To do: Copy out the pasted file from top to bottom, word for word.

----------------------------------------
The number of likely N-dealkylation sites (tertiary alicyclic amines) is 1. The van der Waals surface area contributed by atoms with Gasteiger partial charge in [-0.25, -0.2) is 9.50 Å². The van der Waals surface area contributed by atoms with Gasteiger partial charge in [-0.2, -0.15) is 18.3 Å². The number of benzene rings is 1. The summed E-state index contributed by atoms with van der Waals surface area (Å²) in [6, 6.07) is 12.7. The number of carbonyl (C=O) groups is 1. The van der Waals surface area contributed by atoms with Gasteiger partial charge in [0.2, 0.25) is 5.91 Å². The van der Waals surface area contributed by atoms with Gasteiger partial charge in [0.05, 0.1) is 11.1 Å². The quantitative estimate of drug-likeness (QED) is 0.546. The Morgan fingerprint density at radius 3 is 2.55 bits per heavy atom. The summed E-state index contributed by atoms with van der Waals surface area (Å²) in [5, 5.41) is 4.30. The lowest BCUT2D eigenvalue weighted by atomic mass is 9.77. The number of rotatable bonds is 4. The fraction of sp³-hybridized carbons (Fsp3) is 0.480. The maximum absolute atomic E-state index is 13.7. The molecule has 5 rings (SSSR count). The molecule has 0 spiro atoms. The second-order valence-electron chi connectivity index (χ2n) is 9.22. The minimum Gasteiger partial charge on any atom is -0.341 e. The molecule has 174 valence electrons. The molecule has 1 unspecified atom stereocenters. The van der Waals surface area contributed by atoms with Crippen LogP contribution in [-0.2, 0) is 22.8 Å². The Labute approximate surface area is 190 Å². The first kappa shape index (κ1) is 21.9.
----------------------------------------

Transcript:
The number of likely N-dealkylation sites (tertiary alicyclic amines) is 1. The van der Waals surface area contributed by atoms with Gasteiger partial charge in [-0.25, -0.2) is 9.50 Å². The van der Waals surface area contributed by atoms with Gasteiger partial charge in [-0.2, -0.15) is 18.3 Å². The number of benzene rings is 1. The summed E-state index contributed by atoms with van der Waals surface area (Å²) in [6, 6.07) is 12.7. The number of carbonyl (C=O) groups is 1. The van der Waals surface area contributed by atoms with Gasteiger partial charge in [0.2, 0.25) is 5.91 Å². The van der Waals surface area contributed by atoms with Gasteiger partial charge in [0.05, 0.1) is 11.1 Å². The quantitative estimate of drug-likeness (QED) is 0.546. The Morgan fingerprint density at radius 3 is 2.55 bits per heavy atom. The summed E-state index contributed by atoms with van der Waals surface area (Å²) in [5, 5.41) is 4.30. The lowest BCUT2D eigenvalue weighted by atomic mass is 9.77. The number of rotatable bonds is 4. The fraction of sp³-hybridized carbons (Fsp3) is 0.480. The maximum absolute atomic E-state index is 13.7. The molecule has 5 rings (SSSR count). The molecule has 0 spiro atoms. The second-order valence-electron chi connectivity index (χ2n) is 9.22. The minimum Gasteiger partial charge on any atom is -0.341 e. The molecule has 174 valence electrons. The molecule has 1 unspecified atom stereocenters. The van der Waals surface area contributed by atoms with Crippen LogP contribution in [-0.2, 0) is 22.8 Å². The Labute approximate surface area is 190 Å². The first kappa shape index (κ1) is 21.9.